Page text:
Rather, tweets from Zhang’s Twitter account @hungrycharles show him spending the months after Robinson’s brief suspension piling in on right wing attacks on social media companies.
In February, Zhang responded to comedian Kathy Griffin’s tweets about the MAGA Covington High School controversy: “Anyone has the ovaries to ask @jack why @kathygriffin is not banned for doxxing?”
Weeks later after financial blogger Zerohedge was temporarily banned on Facebook, Zhang tweeted: “This is idiotic as @zerohedge is not even political. There will be a rise of other platforms if this keeps happening. Being banned from FB or Twitter has become a badge of honour.”
Last week, Zhang posted a YouTube video from one of Tommy Robinson’s collaborators, Australian activist Avi Yemini, who had undercover footage of a recent interview he’d done with comedian Jim Jeffries for Comedy Central.
Referring to the fact Yemini claims to have been banned from Facebook before, Zhang tweeted out the video with the message: “FB's standard for banning is how much you threaten their ad $$. If you belittle heir (sic) big customers such as Comedy Central it is an swift ban.”
But Zhang’s tweets also appear to point to him slowly embracing a position that Donorbox shouldn’t be overly concerned about anti-Islam activists like Tommy Robinson and yellow-vest protest leader James Goddard using the platform to make money.
In early January, Zhang tweeted; “Hate speech policy is necessary but it has to be explicitly clear.” He later posted a Sky News story about Goddard being released on bail after his arrest for allegedly harassing Anna Soubry outside parliament: “Released after a few hours. You Brits are toying with me. This whole ordeal is non-news. He just walked with her and asked her questions and then call her Nazi. Big effing deal. Pls don’t waste my time.”
Weeks later, Zhang reacted to a video posted to a private Twitter account which showed Muslims campaigning against LGBT education outside of a Birmingham school: “Just one of the reasons why popular platforms should be neutral. All adults, govts, and religions should not be immuned from criticisms.”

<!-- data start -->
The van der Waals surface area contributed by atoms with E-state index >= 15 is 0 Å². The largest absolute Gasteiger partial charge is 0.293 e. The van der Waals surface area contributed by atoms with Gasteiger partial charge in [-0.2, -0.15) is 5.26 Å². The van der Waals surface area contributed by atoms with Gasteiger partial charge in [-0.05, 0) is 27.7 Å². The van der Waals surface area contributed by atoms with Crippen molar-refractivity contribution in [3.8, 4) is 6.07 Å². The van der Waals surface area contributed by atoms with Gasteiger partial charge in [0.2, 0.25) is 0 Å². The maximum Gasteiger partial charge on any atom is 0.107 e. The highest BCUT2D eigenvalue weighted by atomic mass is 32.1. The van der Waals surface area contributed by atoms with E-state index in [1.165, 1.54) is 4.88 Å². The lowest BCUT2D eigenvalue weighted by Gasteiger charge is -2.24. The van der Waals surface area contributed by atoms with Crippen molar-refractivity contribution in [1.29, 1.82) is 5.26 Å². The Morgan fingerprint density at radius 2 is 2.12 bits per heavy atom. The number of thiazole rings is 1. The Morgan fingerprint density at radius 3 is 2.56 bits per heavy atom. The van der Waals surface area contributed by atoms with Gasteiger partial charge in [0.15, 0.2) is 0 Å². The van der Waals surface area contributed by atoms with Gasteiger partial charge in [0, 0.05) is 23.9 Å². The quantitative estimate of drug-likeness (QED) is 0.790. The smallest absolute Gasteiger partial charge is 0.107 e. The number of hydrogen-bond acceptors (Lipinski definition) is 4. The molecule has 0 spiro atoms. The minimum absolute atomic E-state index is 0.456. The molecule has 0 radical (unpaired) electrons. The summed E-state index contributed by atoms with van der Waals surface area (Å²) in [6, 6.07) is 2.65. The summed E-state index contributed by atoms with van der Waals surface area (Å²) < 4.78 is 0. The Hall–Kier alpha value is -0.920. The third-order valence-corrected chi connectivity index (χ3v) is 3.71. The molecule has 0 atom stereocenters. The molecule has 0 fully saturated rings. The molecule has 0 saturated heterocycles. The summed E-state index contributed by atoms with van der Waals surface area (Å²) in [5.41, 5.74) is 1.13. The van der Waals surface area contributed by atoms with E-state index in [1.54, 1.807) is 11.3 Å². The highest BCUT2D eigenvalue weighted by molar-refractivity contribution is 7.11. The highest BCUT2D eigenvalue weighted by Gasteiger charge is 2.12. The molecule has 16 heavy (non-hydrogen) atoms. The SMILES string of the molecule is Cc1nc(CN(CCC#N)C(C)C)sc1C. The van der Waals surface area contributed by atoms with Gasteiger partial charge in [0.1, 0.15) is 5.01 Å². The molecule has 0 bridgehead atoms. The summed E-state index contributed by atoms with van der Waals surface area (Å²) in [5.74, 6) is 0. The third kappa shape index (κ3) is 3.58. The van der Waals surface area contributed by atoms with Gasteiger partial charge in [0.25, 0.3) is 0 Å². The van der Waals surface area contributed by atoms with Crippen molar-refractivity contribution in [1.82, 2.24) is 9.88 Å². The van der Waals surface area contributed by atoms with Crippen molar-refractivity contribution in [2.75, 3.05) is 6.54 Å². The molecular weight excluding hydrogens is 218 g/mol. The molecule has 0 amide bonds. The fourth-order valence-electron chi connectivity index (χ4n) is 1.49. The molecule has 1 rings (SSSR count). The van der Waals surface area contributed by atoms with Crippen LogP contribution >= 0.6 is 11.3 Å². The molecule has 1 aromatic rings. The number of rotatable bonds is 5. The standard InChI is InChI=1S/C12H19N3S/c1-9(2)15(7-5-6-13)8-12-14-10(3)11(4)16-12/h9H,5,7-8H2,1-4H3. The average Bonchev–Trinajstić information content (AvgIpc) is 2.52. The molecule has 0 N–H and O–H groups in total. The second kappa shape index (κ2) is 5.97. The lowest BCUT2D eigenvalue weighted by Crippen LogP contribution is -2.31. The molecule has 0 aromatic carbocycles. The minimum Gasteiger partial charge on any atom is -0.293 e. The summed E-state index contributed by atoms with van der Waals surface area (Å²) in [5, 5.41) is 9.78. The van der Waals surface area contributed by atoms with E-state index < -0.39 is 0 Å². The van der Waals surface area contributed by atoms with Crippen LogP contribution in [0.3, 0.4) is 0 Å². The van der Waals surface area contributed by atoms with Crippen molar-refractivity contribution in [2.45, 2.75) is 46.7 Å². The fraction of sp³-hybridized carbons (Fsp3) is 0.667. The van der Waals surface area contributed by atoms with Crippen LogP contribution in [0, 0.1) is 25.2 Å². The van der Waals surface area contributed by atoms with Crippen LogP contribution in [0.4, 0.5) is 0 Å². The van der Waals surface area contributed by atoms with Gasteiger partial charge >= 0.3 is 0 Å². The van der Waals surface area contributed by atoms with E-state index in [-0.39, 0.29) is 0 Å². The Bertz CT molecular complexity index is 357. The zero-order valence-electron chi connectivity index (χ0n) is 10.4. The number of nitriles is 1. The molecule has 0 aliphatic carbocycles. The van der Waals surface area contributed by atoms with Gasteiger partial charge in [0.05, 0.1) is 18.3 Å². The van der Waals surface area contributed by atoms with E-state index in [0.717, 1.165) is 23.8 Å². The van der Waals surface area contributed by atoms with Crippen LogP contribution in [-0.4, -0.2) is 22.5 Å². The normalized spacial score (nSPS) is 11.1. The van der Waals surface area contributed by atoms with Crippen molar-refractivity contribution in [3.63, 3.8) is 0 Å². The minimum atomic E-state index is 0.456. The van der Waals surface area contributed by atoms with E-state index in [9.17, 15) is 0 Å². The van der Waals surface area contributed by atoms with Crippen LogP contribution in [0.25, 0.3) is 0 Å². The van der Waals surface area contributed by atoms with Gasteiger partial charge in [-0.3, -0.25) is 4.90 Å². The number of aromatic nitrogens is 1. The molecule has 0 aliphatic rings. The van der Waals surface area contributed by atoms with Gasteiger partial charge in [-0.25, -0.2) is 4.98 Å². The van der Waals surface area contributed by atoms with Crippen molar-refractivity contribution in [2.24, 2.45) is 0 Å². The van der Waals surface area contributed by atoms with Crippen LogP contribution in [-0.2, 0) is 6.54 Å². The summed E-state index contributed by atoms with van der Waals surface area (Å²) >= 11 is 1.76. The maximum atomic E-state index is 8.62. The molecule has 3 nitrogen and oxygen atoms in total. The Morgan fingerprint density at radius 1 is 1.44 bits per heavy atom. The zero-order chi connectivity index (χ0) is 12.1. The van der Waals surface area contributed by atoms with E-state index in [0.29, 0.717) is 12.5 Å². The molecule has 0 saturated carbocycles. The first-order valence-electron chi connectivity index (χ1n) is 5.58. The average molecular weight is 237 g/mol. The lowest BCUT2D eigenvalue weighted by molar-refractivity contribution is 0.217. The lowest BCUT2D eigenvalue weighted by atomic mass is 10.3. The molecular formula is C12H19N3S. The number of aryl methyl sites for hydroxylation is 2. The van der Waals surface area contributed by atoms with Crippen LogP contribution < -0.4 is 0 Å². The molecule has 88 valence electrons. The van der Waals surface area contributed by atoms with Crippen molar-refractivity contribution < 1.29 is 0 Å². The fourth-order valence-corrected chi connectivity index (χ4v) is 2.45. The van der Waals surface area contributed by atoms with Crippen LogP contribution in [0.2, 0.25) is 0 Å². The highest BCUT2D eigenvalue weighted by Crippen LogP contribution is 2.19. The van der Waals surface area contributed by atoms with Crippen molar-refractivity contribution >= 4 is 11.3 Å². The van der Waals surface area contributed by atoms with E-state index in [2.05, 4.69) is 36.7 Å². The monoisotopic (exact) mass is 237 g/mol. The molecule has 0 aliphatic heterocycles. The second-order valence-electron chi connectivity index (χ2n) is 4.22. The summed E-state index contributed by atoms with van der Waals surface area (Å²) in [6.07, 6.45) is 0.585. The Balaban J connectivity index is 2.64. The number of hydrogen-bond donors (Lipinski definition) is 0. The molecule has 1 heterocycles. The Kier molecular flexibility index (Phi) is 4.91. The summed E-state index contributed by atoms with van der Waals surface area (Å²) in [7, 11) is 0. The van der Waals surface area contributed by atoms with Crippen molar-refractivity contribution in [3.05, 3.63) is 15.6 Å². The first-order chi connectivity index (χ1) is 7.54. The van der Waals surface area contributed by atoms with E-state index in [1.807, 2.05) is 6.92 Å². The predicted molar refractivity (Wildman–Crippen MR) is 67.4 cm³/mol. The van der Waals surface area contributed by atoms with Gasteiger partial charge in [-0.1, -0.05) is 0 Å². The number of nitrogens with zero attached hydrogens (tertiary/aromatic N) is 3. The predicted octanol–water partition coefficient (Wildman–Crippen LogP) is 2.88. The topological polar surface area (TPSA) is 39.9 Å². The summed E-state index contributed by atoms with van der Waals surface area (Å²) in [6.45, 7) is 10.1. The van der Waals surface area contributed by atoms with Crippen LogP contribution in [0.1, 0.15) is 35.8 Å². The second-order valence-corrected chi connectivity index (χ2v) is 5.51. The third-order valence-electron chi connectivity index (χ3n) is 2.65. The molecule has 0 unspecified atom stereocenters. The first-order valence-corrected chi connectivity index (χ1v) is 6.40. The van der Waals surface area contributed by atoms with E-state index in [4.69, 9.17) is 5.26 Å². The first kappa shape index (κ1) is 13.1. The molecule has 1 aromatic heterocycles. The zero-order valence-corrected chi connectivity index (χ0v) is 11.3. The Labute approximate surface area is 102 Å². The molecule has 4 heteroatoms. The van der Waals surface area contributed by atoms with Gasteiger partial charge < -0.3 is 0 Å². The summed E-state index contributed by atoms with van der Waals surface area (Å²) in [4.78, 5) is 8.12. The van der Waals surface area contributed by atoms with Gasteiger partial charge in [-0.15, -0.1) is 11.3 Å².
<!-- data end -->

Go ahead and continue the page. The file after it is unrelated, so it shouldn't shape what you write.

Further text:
And on March 8, Zhang posted Tommy Robinson’s YouTube video which showed him announcing that he’d face a new contempt hearing. The Donorbox founder tweeted that Robinson has a “POV” that is “of great interests to many British people.”
“FYI, TR can be deceptive and at times spread fake news. However, he has a POV and a voice that is of great interests to many British people.”
A spokesperson for Donorbox said that the company’s software “doesn’t support Tommy Robinson’s point of view, nor the views of any other political party.” They went on to say: “We support and protect freedom of speech, which as you must know, is of upmost importance in any democratic society.”
In a follow-up email, they went on to say the company and its banking partners had decided to abide by new provisions stating: “Any business and/or organisation that engages in and promotes unlawful violence or physical harm to persons or property is strictly prohibited.”
Robinson has spent the last few weeks preparing supporters for when he’s banned from all major social media platforms. In a recent YouTube video, the campaigner laid out his vision of going to supporters directly over email, sending them links to videos, and encouraging sharing in closed networks like on the Facebook-owned WhatsApp.
“Soon my ability to talk with any of you will be gone,” Robinson said. “I’m building a group where I want to be able to contact you. So that when I’m deleted off here, when I’m deleted off everywhere, I can still make a video and I can ping it straight to you.”
In reality, Robinson still has multiple avenues to get his message out online: He can still upload videos to YouTube and he has a network of hyperpartisan websites run by allies updating people on his every move – that’s before you account for his new role as figurehead of the anti-immigration UKIP, which has hundreds of thousands of supporters following verified accounts across all major social media channels.
But in the video to his own supporters, Robinson was outlining his pivot to private sharing.
“You can then use the social media platforms that they’re trying to take away and share that video. The truth can still be shared even if it’s just in WhatsApp groups amongst your friends.”
Mark Di Stefano is a media and politics correspondent for BuzzFeed News and is based in London.
Contact Mark Di Stefano at firstname.lastname@example.org.